A&A 426, 367-377 (2004)
DOI: 10.1051/0004-6361:20047121

DSS1/DSS2 astrometry for 1101 First Byurakan Survey blue stellar objects: Accurate positions and other results[*]

A. M. Mickaelian

Byurakan Astrophysical Observatory and Isaac Newton Institute of Chile, Armenian branch, Byurakan 378433, Aragatzotn province, Armenia

Received 22 January 2004 / Accepted 7 May 2004

Accurate measurements of the positions of 1101 First Byurakan Survey (FBS) blue stellar objects (the Second part of the FBS) have been carried out on the DSS1 and DSS2 (red and blue images). To establish the accuracy of the DSS1 and DSS2, measurements have been made for 153 AGN for which absolute VLBI coordinates have been published. The rms errors are:  $0.45\hbox{$^{\prime\prime}$ }$ for DSS1,  $0.33\hbox{$^{\prime\prime}$ }$ for DSS2 red, and  $0.59\hbox{$^{\prime\prime}$ }$ for DSS2 blue in each coordinate, the corresponding total positional errors being  $0.64\hbox{$^{\prime\prime}$ }$ $0.46\hbox{$^{\prime\prime}$ }$, and  $0.83\hbox{$^{\prime\prime}$ }$, respectively. The highest accuracy (0.42 $\hbox{$^{\prime\prime}$ }$) is obtained by weighted averaging of the DSS1 and DSS2 red positions. It is shown that by using all three DSS images accidental errors can be significantly reduced. The comparison of DSS2 and DSS1 images made it possible to reveal positional differences and proper motions for 78 objects (for 62 of these for the first time), including new high-probability candidate white dwarfs, and to find objects showing strong variability, i.e. high-probability candidate cataclysmic variables.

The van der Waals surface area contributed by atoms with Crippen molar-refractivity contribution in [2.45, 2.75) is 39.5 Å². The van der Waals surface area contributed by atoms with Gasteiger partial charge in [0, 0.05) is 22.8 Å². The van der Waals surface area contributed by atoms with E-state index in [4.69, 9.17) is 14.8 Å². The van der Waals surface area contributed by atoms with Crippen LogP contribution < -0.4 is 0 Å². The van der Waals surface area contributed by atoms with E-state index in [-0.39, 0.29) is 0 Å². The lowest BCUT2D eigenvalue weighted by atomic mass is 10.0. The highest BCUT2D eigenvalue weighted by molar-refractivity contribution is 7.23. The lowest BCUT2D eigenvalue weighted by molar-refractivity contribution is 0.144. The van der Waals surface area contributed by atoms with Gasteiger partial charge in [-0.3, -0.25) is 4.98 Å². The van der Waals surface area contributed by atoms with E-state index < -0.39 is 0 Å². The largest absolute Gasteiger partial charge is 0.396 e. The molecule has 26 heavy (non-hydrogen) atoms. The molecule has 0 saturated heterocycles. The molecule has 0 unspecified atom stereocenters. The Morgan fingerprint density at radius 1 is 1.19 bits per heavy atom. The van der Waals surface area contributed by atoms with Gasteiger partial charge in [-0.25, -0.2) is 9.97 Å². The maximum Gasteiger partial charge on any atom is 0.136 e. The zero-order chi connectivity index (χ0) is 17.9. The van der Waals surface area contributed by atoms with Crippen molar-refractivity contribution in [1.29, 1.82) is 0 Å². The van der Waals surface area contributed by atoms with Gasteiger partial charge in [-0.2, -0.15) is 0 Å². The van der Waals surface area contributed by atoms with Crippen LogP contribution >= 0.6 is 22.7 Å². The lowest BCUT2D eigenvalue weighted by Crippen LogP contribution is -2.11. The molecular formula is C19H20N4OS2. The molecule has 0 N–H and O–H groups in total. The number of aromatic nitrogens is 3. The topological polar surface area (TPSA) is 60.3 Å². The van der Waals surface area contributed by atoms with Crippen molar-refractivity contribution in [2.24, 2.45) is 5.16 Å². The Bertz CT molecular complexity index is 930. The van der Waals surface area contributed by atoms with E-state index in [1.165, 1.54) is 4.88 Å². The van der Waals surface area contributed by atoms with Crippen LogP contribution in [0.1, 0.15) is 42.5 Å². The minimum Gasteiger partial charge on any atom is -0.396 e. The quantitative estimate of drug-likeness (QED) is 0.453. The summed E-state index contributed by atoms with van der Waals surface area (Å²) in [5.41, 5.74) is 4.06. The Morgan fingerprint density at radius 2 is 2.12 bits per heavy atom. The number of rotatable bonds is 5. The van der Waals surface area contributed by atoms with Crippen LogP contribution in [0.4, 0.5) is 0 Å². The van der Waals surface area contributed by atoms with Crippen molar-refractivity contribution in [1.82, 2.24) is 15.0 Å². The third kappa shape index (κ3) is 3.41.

Key words: astrometry - stars: novae, cataclysmic variables

1 Introduction

The Digitized Sky Survey (DSS) is a project of the STScI to cover the entire sky in several colors. Its primary goal was to produce the Hubble Guide Star Catalog (GSC). The plates of the Palomar Observatory Sky Surveys (POSS) and UKST SERC surveys were digitized using a modified PDS microdensitometer. Each plate produced by the DSS covers  $6.5\hbox{$^\circ$ }\times6.5\hbox{$^\circ$ }$ of the sky. Two surveys are available so far: DSS1 (Lasker et al. 1990) and DSS2 (Lasker et al. 1996). DSS1 is a source for the identification of various kinds of objects and has also been used by a number of authors for accurate coordinate measurements (Schneider et al. 1992; Bowen et al. 1994; Kirhakos et al. 1994; Véron-Cetty & Véron 1996; Bicay et al. 2000). There is a significant improvement of the limiting magnitudes and spatial resolution in DSS2 compared to DSS1, which is especially useful for understanding the structure of extended objects, as well as for resolving binary images. On the other hand, DSS2 can be used together with DSS1 to search for proper motions (PM), variable objects, etc. Finally, DSS2 can be used for hopefully better astrometric measurements (due to its better astrometric solution). In this paper, using absolute VLBI positions for 153 AGN, we first tried to determine the accuracy of the measurements from DSS1 and compare it with that of previously published papers and, for the first time, for DSS2. Then we made accurate measurements for 1101 FBS blue stellar objects. Having carried out a cross-correlation with the Minnesota Automated Plate Scanner (MAPS) catalog (Cabanela et al. 2003), we compared our results with its positions too. We show that careful study and comparison of DSS1 and DSS2 images can reveal compact galaxies (candidate AGN), proper motion, and variable stars.